It’s been nearly a year since Thomas Insel stepped down as director of the U.S. National Institute of Mental Health (NIMH). Insel invested heavily in basic neuroscience research during his 13-year tenure, reasoning that a better understanding of the brain would reveal targets for treatments for brain conditions. But not everyone agrees with his strategy.
In an op-ed in The New York Times last week, psychiatrist John Markowitz argues that Insel’s intense focus on neuroscience disregarded people who will never reap the benefits of those basic discoveries.
“Staking all your money on one bet, as the institute did under Dr. Insel, has consequences,” writes Markowitz, professor of clinical psychiatry at Columbia University.
Markowitz says that clinical research exploring the effects of existing drugs and therapies is just as important as understanding the nuts and bolts of the brain. But this kind of research, he says, “slowed to a trickle” under Insel, now accounting for just 10 percent of the NIMH budget.
“Many clinical researchers like myself worry that this kind of research will disappear,” he writes, appealing to the newly appointed NIMH director, Joshua Gordon, to change the agency’s course. “We need both neuroscience and clinical research. I hope the institute will re-establish that balance.”
Nikon has announced the winners of its annual photomicrography competition, and they do not disappoint. The first place image shows a zebrafish embryo. An image of glowing green neurons derived from skin cells took home the third-place prize — $1,000 toward Nikon equipment. A rainbow of neurons in the brain’s memory hub, called the hippocampus, also earned a nod.
When researchers find a genetic variant in someone with a disease or condition, they check to make sure the variant is absent from the general population. This helps to minimize the possibility that the variant is present by chance.
For two years, the Exome Aggregation Consortium (ExAC) has been the go-to resource for this crucial step, containing gene sequences for 60,000 people. In August, researchers used the database to reveal that 192 variants thought to be disease-causing are actually common in the population.
An article in Nature last week laid out ExAC’s many strengths. And on Wednesday, researchers announced that the database has doubled in size. It now boasts gene sequences for 126,216 people, according to data presented at the American Society for Human Genetics Annual Meeting in Vancouver, Canada. It also contains whole-genome sequences, which cover the swaths of DNA between genes, for 15,136 individuals, GenomeWeb reports. Last but not least, it has an adorable new name: GnomAD, for the Genome Aggregation Database.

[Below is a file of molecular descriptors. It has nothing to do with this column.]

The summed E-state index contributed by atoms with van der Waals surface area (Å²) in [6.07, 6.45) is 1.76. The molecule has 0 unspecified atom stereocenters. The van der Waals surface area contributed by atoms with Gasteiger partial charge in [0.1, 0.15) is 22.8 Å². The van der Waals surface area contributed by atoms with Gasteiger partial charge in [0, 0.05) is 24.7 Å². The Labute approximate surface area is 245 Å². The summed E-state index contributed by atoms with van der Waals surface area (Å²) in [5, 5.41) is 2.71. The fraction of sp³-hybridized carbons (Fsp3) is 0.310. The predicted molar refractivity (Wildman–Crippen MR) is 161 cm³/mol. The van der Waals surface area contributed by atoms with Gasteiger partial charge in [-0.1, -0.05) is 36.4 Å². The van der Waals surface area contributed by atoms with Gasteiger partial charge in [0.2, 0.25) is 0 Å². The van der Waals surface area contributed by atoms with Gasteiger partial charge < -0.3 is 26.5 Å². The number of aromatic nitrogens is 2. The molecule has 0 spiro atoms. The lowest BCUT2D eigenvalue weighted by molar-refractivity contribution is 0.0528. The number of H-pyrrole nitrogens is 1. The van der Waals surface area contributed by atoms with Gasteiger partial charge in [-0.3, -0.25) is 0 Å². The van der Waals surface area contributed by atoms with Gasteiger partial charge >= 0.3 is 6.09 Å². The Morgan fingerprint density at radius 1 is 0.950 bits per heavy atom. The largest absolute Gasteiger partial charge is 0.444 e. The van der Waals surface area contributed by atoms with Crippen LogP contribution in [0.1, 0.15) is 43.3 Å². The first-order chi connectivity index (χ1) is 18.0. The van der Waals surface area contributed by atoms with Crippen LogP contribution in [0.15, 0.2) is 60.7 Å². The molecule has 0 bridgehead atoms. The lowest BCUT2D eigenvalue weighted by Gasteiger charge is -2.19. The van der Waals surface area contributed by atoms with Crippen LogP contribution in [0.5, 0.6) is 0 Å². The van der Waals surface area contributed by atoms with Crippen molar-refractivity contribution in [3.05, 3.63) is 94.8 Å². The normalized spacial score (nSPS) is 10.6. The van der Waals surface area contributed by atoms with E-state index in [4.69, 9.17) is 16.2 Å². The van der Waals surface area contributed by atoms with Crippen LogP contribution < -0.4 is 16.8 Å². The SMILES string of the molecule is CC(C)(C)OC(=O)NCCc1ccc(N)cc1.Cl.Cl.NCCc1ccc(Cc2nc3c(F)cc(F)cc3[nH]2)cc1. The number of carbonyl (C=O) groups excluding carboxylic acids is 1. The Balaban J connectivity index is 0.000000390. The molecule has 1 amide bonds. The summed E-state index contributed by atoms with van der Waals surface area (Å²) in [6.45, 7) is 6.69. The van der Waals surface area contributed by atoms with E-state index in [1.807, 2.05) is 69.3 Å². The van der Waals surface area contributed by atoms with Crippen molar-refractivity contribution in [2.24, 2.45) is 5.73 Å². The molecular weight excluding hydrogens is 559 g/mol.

The expanded database includes individuals from a wide range of ancestries, including individuals of Ashkenazi Jewish descent, according to Daniel MacArthur, co-director of medical and population genetics at the Broad Institute in Cambridge, Massachusetts.
The advocacy group Autism Speaks has modified its mission, swapping words such as ‘cure’ and ‘hardship’ for ‘solutions’ and ‘acceptance.’
Disability Scoop, a developmental disability news site, pointed out the change in direction last week, noting that it caps a year of leadership turnover at Autism Speaks. The move appears to address mounting criticism of the nonprofit’s focus on a cure and lack of representation from people on the spectrum.
“Autism Speaks was founded on the goal of curing autism as one of its objectives,” Stephen Mark Shore, a new board member who has autism, told Disability Scoop. “However, similar to many experiences of parents of children with autism, the organization grew to believe that autism is something to be worked with for promoting fulfilling and productive lives of people on the spectrum.”
You can read the new mission statement on the Autism Speaks website.
The show will center on a scientist tasked with thwarting CRISPR-related crimes, such as “a genetic assassination attempt on the president.” And I, for one, am intrigued.
Meanwhile, the real-world drama surrounding CRISPR is intensifying. Lawyers from the Broad Institute and the University California, Berkley, continue to duke it out in patent court, each claiming their scientists invented the revolutionary technology. In the midst of this battle, a French biotech firm called Cellectis has revealed that it holds patents for gene-editing techniques that use enzymes to cut and repair DNA — including CRISPR.
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